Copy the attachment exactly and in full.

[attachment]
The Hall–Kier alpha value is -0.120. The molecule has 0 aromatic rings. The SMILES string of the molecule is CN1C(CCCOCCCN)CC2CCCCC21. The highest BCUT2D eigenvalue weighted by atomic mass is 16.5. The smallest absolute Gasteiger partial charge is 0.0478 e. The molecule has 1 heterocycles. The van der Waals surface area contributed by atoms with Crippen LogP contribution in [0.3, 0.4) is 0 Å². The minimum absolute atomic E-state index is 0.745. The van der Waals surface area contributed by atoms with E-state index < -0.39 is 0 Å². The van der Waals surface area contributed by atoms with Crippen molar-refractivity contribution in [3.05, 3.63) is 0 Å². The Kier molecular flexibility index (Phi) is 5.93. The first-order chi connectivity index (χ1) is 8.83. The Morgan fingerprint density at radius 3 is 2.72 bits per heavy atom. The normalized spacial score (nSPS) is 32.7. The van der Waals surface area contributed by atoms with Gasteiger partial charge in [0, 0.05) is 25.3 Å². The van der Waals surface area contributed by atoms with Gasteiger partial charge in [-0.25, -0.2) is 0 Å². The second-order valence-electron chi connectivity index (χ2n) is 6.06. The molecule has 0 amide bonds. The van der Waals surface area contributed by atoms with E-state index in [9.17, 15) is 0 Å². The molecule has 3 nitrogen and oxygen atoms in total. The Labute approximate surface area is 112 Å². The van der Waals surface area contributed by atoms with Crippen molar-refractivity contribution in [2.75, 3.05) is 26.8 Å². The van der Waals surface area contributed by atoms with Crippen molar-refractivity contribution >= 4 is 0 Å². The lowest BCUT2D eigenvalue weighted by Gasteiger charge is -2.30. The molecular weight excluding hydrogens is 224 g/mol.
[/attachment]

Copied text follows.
The Hall–Kier alpha value is -0.120. The molecule has 0 aromatic rings. The SMILES string of the molecule is CN1C(CCCOCCCN)CC2CCCCC21. The highest BCUT2D eigenvalue weighted by atomic mass is 16.5. The smallest absolute Gasteiger partial charge is 0.0478 e. The molecule has 1 heterocycles. The van der Waals surface area contributed by atoms with Crippen LogP contribution in [0.3, 0.4) is 0 Å². The minimum absolute atomic E-state index is 0.745. The van der Waals surface area contributed by atoms with E-state index < -0.39 is 0 Å². The van der Waals surface area contributed by atoms with Crippen molar-refractivity contribution in [3.05, 3.63) is 0 Å². The Kier molecular flexibility index (Phi) is 5.93. The first-order chi connectivity index (χ1) is 8.83. The Morgan fingerprint density at radius 3 is 2.72 bits per heavy atom. The normalized spacial score (nSPS) is 32.7. The van der Waals surface area contributed by atoms with Gasteiger partial charge in [0, 0.05) is 25.3 Å². The van der Waals surface area contributed by atoms with Gasteiger partial charge in [-0.25, -0.2) is 0 Å². The second-order valence-electron chi connectivity index (χ2n) is 6.06. The molecule has 0 amide bonds. The van der Waals surface area contributed by atoms with E-state index in [9.17, 15) is 0 Å². The molecule has 3 nitrogen and oxygen atoms in total. The Labute approximate surface area is 112 Å². The van der Waals surface area contributed by atoms with Crippen molar-refractivity contribution in [2.75, 3.05) is 26.8 Å². The van der Waals surface area contributed by atoms with Crippen molar-refractivity contribution >= 4 is 0 Å². The lowest BCUT2D eigenvalue weighted by Gasteiger charge is -2.30. The molecular weight excluding hydrogens is 224 g/mol.